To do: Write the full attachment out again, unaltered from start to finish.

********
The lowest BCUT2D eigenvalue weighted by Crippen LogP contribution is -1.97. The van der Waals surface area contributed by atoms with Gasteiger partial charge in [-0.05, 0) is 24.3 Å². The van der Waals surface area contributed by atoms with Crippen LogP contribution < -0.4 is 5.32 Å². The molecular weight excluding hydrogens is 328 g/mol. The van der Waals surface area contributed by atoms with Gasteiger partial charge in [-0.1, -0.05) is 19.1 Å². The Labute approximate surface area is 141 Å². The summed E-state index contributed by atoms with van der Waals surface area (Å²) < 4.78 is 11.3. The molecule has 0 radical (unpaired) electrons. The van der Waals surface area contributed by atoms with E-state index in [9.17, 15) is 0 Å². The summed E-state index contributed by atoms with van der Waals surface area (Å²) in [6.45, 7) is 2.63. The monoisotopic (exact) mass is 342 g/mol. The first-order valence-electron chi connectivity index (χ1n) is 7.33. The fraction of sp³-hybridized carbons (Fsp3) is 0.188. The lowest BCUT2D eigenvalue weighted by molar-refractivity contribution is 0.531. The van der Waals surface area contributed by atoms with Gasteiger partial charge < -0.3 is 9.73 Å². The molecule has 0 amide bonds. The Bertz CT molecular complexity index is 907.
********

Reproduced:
The lowest BCUT2D eigenvalue weighted by Crippen LogP contribution is -1.97. The van der Waals surface area contributed by atoms with Gasteiger partial charge in [-0.05, 0) is 24.3 Å². The van der Waals surface area contributed by atoms with Crippen LogP contribution < -0.4 is 5.32 Å². The molecular weight excluding hydrogens is 328 g/mol. The van der Waals surface area contributed by atoms with Gasteiger partial charge in [-0.1, -0.05) is 19.1 Å². The Labute approximate surface area is 141 Å². The summed E-state index contributed by atoms with van der Waals surface area (Å²) < 4.78 is 11.3. The molecule has 0 radical (unpaired) electrons. The van der Waals surface area contributed by atoms with E-state index in [9.17, 15) is 0 Å². The summed E-state index contributed by atoms with van der Waals surface area (Å²) in [6.45, 7) is 2.63. The monoisotopic (exact) mass is 342 g/mol. The first-order valence-electron chi connectivity index (χ1n) is 7.33. The fraction of sp³-hybridized carbons (Fsp3) is 0.188. The lowest BCUT2D eigenvalue weighted by molar-refractivity contribution is 0.531. The van der Waals surface area contributed by atoms with Gasteiger partial charge < -0.3 is 9.73 Å². The molecule has 0 amide bonds. The Bertz CT molecular complexity index is 907.